photo credit: 

What no one in Los Angeles could miss was the dazzling color scheme, dubbed by designer Deborah Sussman as "festive Federalism." 

photo credit:

It was fantastic just walking around the different venues.

photo credit:

I love what Michael Bierut said on "Trust Los Angeles to finally understand how to stage a modern Olympics: design it to be seen on television. 

photo credit:  

"So out with the costly white elephants of permanent venues built of steel and concrete: Deborah Susman and Jon Jerde, working on a tight schedule and a tighter budget, led a team of designers that created one of the most cohesive Olympic design schemes ever. 

photo credit:

"It was all Hollywood stagecraft, including fabric banners, painted cardboard shipping tubes and what was reportedly all the aluminum scaffolding west of the Mississippi.

photo credit:

"Dubbed 'festive Federalism' [it] was purportedly based on the hot pinks and oranges of Southern California  . . . . And why not? It was the ultimate California moment."

Here's a link to more 'festive Federalism' photos I posted.

Festive Federalism at the Forum: this the only personal photo I have from the Los Angeles Olympics: my sister and me in front of the basketball venue at the Forum in Inglewood. Unfortunately, all my other photos from that summer are lost (stolen when I was living out-of-state, actually). 

photo credit:

Los Angeles hosted the Olympics in both 1932 and 1984. Like London, I hope they're able to host the Games a third time. Why not twenty years from now - in 2032? 

photo credit:

Which would be the 100th anniversary of the the first time the city served as host.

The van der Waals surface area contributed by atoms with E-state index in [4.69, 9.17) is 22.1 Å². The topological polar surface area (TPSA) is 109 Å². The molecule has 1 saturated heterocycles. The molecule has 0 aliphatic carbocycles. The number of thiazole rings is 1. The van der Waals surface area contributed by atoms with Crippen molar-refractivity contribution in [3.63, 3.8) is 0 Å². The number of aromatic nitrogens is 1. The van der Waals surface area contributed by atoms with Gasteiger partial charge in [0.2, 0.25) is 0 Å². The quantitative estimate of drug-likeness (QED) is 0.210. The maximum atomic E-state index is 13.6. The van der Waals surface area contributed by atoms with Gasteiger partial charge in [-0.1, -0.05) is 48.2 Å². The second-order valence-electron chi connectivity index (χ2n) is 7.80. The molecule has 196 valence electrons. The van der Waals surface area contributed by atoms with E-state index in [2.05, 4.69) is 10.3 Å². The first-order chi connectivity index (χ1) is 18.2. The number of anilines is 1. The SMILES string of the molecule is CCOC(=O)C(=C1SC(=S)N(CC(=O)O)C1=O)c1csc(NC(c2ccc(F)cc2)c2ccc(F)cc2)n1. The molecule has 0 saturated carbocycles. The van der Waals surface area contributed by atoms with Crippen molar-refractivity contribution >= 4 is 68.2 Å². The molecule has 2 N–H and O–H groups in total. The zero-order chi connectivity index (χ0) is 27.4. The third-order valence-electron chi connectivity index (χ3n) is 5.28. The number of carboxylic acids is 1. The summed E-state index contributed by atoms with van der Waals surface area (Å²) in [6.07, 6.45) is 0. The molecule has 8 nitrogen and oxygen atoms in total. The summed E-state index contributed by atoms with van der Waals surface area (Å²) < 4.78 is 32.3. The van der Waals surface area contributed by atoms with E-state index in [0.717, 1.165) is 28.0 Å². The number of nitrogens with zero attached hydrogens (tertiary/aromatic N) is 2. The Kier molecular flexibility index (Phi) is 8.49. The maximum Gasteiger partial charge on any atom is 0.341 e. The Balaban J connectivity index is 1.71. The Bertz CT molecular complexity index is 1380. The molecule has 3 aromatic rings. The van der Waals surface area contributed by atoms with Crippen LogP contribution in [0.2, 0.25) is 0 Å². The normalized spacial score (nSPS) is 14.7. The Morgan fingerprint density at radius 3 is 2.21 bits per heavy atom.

Like 1984, I'm sure the city can figure out a way to deal with the traffic. 

And the summer weather forecast twenty years from now calls for 72 degrees, sunny skies, low humidity, and a light breeze coming in off the ocean. 

So why not?

Here's a link to a second post on the 1984 Los Angeles Summer Olympics, with additional photos and information. 

© 2012 - originally posted 8/14/2008, 7/28/2009


Anonymous said...

Good post. Technically, New York City also wanted to host the 1984 Olympics. The US Olympic Committee choose Los Angeles, rather than New York, as the one "candidate" city from the US in 1978. But, yes, in 1978 - NO other city in the world was willing to host the Olympics. When the International Olympic Organizing Committee met in May of 1978, they didn't even vote. They just awarded the Games to Los Angeles. So, in that sense, L.A. really did save the Olympics - and now every city in the world wants to host them.

Anonymous said...

Great article and pictures, but you didn't mention that it was David L. Wolper who produced the opening and (I believe) closing ceremonies. Leave it to a top TV producer to create the greatest Olympics opening and closing ceremonies the world has ever seen. If you doubt that, get a copy of the ceremonies and see for yourself. You'll be convinced. I'm so proud of my city for this accomplishment!

Unknown said...

Los Angeles 2024 Summer Olympics!